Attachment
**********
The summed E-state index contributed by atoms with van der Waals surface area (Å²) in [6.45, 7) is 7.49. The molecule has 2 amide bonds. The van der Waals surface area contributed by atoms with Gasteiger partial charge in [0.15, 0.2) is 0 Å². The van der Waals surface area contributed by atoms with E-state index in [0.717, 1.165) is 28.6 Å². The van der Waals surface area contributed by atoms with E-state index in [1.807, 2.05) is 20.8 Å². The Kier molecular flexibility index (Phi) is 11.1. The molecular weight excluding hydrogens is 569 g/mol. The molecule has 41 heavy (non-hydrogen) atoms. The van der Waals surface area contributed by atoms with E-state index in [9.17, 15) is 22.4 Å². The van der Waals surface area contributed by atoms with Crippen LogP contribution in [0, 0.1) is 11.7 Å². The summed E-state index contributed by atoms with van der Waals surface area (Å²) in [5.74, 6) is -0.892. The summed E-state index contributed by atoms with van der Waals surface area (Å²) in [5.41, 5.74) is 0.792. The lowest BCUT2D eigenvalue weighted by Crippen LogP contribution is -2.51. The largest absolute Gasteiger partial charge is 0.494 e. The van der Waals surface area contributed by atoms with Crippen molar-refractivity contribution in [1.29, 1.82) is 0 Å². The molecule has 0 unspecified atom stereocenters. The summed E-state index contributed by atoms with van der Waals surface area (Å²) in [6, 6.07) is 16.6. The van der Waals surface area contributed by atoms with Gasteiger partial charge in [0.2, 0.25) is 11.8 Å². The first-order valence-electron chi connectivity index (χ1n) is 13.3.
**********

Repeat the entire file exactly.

The summed E-state index contributed by atoms with van der Waals surface area (Å²) in [6.45, 7) is 7.49. The molecule has 2 amide bonds. The van der Waals surface area contributed by atoms with Gasteiger partial charge in [0.15, 0.2) is 0 Å². The van der Waals surface area contributed by atoms with E-state index in [0.717, 1.165) is 28.6 Å². The van der Waals surface area contributed by atoms with E-state index in [1.807, 2.05) is 20.8 Å². The Kier molecular flexibility index (Phi) is 11.1. The molecular weight excluding hydrogens is 569 g/mol. The molecule has 41 heavy (non-hydrogen) atoms. The van der Waals surface area contributed by atoms with E-state index in [9.17, 15) is 22.4 Å². The van der Waals surface area contributed by atoms with Crippen LogP contribution in [0, 0.1) is 11.7 Å². The summed E-state index contributed by atoms with van der Waals surface area (Å²) in [5.74, 6) is -0.892. The summed E-state index contributed by atoms with van der Waals surface area (Å²) in [5.41, 5.74) is 0.792. The lowest BCUT2D eigenvalue weighted by Crippen LogP contribution is -2.51. The largest absolute Gasteiger partial charge is 0.494 e. The van der Waals surface area contributed by atoms with Crippen molar-refractivity contribution in [1.29, 1.82) is 0 Å². The molecule has 0 unspecified atom stereocenters. The summed E-state index contributed by atoms with van der Waals surface area (Å²) in [6, 6.07) is 16.6. The van der Waals surface area contributed by atoms with Gasteiger partial charge in [0.2, 0.25) is 11.8 Å². The first-order valence-electron chi connectivity index (χ1n) is 13.3.